• John David, assistant professor of applied mathematics at Virginia Military Institute and a 2007 NC State Ph.D., is one of two young university faculty members statewide selected by the State Council of Higher Education for Virginia to receive a 2016 Rising Star Award. The award recognizes faculty who show extraordinary promise at the beginning of their academic careers. David's advisor at NC State was Hien Tran.

  • Associate Professor of Mathematics Agnes Szanto has been elected chair of the Algebraic Geometry Activity Group of the Society for Industrial and Applied Mathematics. Her two-year term begins January 1, 2016. The activity group brings together researchers who use algebraic geometry, broadly interpreted, in such areas as biology, coding theory, cryptography, computer graphics, quantum computing, control theory, geometric design, complexity theory, machine learning, optimization, robotics, computational geometry, and statistics.


  • The American Mathematical Society has announced that Professor Loek Helminck will receive its 2016 Distinguished Public Service Award. Helminck is honored for "his dynamic and public-spirited leadership of the Department of Mathematics at North Carolina State University, and for his work, both in his department and at the national level, to increase the diversity of the mathematical research community." Helminck served as Mathematics Department head from 2005 to 2015. Presented every two years, the AMS Distinguished Public Service Award
    recognizes a research mathematician who has made a distinguished contribution to the mathematics profession during the preceding five years. More information about Helminck's award is here.

  • John Storey, a 1998 honors graduate in mathematics and valedictorian, has won the 2015 COPSS Presidents' Award, given annually by the Committee of Presidents of Statistical Societies to a member of the statistics community under age 40. This award is often considered to be the most prestigious in the field of statistics. Storey won the award "for transformative and groundbreaking research on the theory, methods, and applications of inference methods, particularly significance testing, applied to high-dimensional data analysis problems; for impactful development and application of statistics to modern biological and medical research; and for service to the field of statistics through interdisciplinary activities." Storey is the Harman Professor in Genomics at Princeton University, where he is Director of the Center for Statistics and Machine Learning.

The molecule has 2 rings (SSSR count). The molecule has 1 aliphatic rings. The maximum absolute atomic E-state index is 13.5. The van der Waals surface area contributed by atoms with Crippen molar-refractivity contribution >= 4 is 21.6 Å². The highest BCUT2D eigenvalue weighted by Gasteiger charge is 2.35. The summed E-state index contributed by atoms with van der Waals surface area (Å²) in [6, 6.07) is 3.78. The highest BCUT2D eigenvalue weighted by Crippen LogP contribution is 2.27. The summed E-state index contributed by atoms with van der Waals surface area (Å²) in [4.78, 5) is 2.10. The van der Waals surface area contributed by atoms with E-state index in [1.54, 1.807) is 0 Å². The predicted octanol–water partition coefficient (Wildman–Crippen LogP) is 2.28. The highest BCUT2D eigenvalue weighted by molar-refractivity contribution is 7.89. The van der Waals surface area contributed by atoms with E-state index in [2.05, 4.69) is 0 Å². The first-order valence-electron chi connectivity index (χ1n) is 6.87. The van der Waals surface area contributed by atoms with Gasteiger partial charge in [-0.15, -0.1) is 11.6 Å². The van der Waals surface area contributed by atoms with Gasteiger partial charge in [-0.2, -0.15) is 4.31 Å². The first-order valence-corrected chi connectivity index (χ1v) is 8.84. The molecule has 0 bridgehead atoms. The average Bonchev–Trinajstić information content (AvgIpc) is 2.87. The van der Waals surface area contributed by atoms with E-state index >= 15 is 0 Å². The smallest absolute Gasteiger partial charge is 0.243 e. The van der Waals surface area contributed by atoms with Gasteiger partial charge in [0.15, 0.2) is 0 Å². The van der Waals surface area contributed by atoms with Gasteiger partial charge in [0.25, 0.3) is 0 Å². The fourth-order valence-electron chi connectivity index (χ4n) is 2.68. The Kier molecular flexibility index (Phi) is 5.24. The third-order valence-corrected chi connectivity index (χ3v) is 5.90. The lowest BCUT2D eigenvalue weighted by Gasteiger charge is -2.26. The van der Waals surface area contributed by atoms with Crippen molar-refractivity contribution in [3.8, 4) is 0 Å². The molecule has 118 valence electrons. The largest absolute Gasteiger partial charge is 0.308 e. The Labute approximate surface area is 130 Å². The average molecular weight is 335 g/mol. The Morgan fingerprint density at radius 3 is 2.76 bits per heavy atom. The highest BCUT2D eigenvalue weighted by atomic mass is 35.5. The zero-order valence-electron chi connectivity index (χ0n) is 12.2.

• Professor Ilse Ipsen has been elected Vice President at Large of the Society for Industrial and Applied Mathematics (SIAM). Her responsibilities will include oversight of the SIAM activity groups and sections, and management of SIAM's prizes through chairmanship of the Major Awards Committee.

  • Mathematics Professor Patricia Hersh is one of 50 mathematical scientists from around the world who have been named Fellows of the American Mathematical Society (AMS) during the program's fourth year. Professor Hersh was cited "for contributions to algebraic and topological combinatorics, and for service to the mathematical community." She is the sixth member of the Mathematics Department to be named a Fellow of the AMS.

  • "Math Doesn't Bug Me" was a big success at BugFest at the NC Museum of Natural Sciences in Raleigh on Sept. 19.  Undergrad and grad students from the Math Department and the Center for Research in Scientific Computation led interactive math activities and presented posters on their research.   The organizers were  Lorena Bociu, Steven Derochers, and Shira Polster. Kudos to everyone involved!

  • Two Mathematics graduate students have won 2015 departmental awards. Third-year student Lucas Castle won the Maltbie Award, which recognizes outstanding teaching by a graduate student. Fourth-year student James Nance won the Winton-Rose Scholarship, which recognizes academic achievement and research success for a student who is completing their Ph.D. thesis. Castle's advisor is Lorena Bociu, and Nance's is Tim Kelley.